blanch (blănch) also blench (blĕnch)
v. blanched, blanch·ing, blanch·es also blenched or blench·ing or blench·es
1. To take the color from; bleach.
2. To whiten (a growing plant or plant part) by covering to cut off direct light.
3. To whiten (a metal) by soaking in acid or by coating with tin.
a. To scald (almonds, for example) in order to loosen the skin.
b. To scald (food) briefly, as before freezing or as a preliminary stage in preparing a dish.
5. To cause to turn white or become pale.
To turn white or become pale: Their faces blanched in terror.
[Middle English blaunchen, to make white, from Old French blanchir, from blanche, feminine of blanc, white, of Germanic origin; see bhel-1 in the Appendix of Indo-European roots.]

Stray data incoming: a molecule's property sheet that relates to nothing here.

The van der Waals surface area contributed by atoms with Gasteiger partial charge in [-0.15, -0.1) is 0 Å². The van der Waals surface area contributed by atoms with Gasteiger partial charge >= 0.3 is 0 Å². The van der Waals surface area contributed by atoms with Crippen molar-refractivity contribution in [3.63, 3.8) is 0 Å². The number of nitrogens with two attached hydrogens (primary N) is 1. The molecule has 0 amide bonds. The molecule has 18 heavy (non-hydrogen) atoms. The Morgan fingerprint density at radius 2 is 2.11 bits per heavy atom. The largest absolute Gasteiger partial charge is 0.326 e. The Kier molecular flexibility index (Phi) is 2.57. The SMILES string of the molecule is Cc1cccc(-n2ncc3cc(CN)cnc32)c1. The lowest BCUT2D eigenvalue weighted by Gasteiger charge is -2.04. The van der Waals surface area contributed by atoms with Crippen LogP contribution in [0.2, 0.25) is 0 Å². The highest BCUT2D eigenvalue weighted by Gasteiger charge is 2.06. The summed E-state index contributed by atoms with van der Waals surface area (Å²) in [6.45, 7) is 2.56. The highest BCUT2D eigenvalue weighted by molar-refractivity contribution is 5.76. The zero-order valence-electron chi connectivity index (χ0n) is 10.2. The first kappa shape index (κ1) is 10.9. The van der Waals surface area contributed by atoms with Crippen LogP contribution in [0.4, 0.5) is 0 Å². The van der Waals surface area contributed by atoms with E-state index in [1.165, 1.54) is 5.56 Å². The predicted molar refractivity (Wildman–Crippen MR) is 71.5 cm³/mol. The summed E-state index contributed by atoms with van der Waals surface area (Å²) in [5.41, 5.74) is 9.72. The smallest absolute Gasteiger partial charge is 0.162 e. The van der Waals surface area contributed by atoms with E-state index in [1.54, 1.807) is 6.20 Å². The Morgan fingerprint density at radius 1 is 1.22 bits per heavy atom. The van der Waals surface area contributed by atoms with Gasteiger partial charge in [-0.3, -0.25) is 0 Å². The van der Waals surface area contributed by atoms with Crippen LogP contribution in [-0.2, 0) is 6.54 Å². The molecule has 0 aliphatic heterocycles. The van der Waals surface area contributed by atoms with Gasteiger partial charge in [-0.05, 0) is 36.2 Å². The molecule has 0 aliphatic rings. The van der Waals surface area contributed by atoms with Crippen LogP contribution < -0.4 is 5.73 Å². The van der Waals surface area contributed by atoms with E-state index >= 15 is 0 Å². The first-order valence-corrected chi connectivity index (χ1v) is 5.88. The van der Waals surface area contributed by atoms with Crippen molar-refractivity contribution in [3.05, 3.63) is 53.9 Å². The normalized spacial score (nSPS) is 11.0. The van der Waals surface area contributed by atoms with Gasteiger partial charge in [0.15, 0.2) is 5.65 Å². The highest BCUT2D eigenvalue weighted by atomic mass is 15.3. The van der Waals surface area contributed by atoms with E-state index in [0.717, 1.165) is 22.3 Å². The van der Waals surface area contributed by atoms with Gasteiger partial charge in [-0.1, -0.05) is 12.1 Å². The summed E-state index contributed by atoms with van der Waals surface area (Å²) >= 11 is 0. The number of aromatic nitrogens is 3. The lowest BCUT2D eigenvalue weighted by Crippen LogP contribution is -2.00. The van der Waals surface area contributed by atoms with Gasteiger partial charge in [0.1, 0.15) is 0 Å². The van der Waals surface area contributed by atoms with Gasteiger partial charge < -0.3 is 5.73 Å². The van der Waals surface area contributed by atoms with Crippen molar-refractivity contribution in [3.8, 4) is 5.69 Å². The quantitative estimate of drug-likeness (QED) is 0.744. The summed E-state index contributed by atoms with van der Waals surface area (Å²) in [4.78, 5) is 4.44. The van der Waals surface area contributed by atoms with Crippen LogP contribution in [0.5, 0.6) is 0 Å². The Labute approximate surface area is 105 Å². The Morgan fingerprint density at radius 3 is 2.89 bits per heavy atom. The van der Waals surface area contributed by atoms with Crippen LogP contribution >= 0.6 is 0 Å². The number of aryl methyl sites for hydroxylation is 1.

The American Heritage® Dictionary of the English Language, Fifth Edition copyright ©2018 by Houghton Mifflin Harcourt Publishing Company. All rights reserved.
Indo-European & Semitic Roots Appendices
Thousands of entries in the dictionary include etymologies that trace their origins back to reconstructed proto-languages. You can obtain more information about these forms in our online appendices:
The Indo-European appendix covers nearly half of the Indo-European roots that have left their mark on English words. A more complete treatment of Indo-European roots and the English words derived from them is available in our Dictionary of Indo-European Roots.